Wine

This was a last-minute addition to my test, hence why it’s at the bottom.

But I saw it suggested online and had to try it. 

Convenience-wise, wine doesn’t top the list (but I always tend to have a bottle in my fridge). 

You can use red or white wine, whichever goes with your dish better.  

Method

Wine should be used as a flavorful addition, not a replacement for the milk.

I used a ¼ cup of wine per box of hamburger helper, and used water to make up the rest of the liquid. 

Add the wine when you’d normally add the milk. 

When the pasta is cooked, the alcohol will have cooked off. 

Verdict

Taste: the creaminess milk brings was lacking, but the dish had more depth than with only water.

Texture: similar to milk.

Overall: okay if it’s the only thing you have, but other substitutes are better. 

Coconut milk/cream

Coconut milk is creamy – which is what we’re missing, so I wanted to try it out as a substitute.

You could also use coconut cream, but be conservative with how much you add. 

You don’t want to overwhelm the dish with the coconut flavor.

Method

For every cup of regular milk required in the recipe, add ¼-½ a cup of coconut milk and make up the difference with water. 

You can add more to taste later on. 

If you’re using coconut cream, use slightly less.

Add the coconut milk in when you’d normally add the milk.

Verdict

Taste: I wasn’t a fan of coconut in my lasagne.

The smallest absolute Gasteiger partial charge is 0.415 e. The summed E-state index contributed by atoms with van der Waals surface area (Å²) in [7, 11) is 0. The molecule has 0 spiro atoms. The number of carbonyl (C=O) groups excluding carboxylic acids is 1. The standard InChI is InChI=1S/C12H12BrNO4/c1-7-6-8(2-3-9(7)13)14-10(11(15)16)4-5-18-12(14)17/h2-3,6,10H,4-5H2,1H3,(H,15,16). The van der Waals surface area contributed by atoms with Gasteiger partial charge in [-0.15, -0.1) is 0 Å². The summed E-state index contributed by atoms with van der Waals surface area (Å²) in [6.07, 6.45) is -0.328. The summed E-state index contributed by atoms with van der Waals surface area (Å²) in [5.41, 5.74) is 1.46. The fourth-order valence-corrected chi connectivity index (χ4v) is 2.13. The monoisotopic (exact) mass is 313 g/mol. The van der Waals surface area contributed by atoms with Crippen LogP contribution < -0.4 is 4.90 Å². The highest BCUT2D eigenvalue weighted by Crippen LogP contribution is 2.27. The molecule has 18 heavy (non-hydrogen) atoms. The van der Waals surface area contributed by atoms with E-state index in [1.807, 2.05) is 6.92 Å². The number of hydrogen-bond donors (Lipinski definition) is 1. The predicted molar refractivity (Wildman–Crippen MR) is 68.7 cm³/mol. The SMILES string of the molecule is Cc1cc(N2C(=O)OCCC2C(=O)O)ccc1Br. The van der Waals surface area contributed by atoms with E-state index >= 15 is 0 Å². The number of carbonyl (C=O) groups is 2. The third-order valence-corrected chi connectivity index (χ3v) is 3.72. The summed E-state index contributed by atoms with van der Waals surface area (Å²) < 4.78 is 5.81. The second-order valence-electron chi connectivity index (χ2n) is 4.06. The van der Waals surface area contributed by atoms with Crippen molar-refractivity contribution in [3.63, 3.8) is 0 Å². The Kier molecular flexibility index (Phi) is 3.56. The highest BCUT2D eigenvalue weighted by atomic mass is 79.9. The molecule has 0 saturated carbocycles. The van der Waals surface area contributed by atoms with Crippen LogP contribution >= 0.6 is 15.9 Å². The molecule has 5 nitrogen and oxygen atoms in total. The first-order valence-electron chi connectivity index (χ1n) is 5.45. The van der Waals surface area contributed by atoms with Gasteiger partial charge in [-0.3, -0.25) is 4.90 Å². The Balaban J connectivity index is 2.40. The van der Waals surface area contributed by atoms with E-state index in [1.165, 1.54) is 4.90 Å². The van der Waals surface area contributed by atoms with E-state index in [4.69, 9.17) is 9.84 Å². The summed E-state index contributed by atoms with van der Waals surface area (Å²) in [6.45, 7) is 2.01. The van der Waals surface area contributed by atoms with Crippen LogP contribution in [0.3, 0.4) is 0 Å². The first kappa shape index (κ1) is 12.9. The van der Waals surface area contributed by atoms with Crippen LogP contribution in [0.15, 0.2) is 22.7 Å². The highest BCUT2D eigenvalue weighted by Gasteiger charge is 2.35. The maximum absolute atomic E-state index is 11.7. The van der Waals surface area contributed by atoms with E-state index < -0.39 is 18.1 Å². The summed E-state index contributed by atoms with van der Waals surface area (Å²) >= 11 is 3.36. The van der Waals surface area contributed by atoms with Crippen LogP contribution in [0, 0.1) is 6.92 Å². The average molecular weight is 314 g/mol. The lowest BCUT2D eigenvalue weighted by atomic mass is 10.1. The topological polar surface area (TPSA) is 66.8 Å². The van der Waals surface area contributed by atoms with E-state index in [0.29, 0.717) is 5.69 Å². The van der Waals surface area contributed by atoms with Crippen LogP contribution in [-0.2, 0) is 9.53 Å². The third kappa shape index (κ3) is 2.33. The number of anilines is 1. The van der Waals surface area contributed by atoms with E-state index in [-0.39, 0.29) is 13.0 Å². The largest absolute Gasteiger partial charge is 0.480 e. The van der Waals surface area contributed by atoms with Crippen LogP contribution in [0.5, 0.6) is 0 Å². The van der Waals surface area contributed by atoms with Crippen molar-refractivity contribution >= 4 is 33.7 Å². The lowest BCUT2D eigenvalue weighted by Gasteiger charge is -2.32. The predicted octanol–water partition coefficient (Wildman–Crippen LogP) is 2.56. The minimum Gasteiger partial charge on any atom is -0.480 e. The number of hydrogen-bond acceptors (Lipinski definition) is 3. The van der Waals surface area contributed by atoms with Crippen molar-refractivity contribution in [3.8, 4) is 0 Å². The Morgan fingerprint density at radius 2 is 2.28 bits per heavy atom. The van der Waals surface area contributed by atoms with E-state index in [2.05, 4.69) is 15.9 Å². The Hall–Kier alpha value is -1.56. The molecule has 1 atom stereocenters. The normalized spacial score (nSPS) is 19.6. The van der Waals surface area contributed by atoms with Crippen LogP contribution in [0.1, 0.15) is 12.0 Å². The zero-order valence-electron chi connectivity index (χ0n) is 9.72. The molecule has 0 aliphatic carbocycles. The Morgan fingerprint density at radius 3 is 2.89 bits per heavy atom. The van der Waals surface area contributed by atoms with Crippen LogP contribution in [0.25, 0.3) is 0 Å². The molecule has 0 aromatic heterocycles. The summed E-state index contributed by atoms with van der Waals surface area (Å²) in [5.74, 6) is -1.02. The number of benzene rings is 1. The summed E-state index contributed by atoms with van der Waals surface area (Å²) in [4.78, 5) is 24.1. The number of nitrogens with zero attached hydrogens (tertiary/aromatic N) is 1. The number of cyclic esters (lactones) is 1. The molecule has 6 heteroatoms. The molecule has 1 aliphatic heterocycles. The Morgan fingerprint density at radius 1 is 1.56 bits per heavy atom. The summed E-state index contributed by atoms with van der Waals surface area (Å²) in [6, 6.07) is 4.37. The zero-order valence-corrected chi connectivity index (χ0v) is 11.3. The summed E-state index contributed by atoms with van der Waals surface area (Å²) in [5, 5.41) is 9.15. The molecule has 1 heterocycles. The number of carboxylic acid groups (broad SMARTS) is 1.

Texture: similar to milk.

Overall: I wouldn’t recommend this option unless you have a HH flavor that coconut would compliment.

Hamburger Helper Without Milk – Substitutes

In this short recipe, I show you the best substitute for milk when making Hamburger Helper.
5 from 1 vote
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Course: Main Course
Cuisine: American
Keyword: hamburger helper, hamburger helper without milk
Prep Time: 10 minutes
Cook Time: 10 minutes
Total Time: 20 minutes
Servings: 1 person
Calories: 270kcal

Ingredients

  • 1 portion Hamburger Helper any variety
  • 1 portion water
  • 1 portion cream cheese
  • 1 portion sour cream
  • 1 portion shredded cheese
  • 1 portion vegan milk oat, almond, soy, etc
  • 1 portion butter or margarine
  • 1 portion evaporated milk NOT condensed
  • 1 portion powdered milk
  • 1 portion cream
  • 1 portion stock
  • 1 portion mayo or vegan mayo
  • 1 portion wine red or white
  • 1 portion coconut milk or coconut cream

Instructions

  • Cook the Hamburger Helper according to the packet instructions.
  • Add your chosen milk substitute at the appropriate cooking time.
  • Mix until thoroughly comined and serve.

Notes

See post for detailed method notes for each substitute. Some require adding in place of milk, and others you can mix in at the end of cooking and omit the milk completely.

Nutrition

Serving: 100g | Calories: 270kcal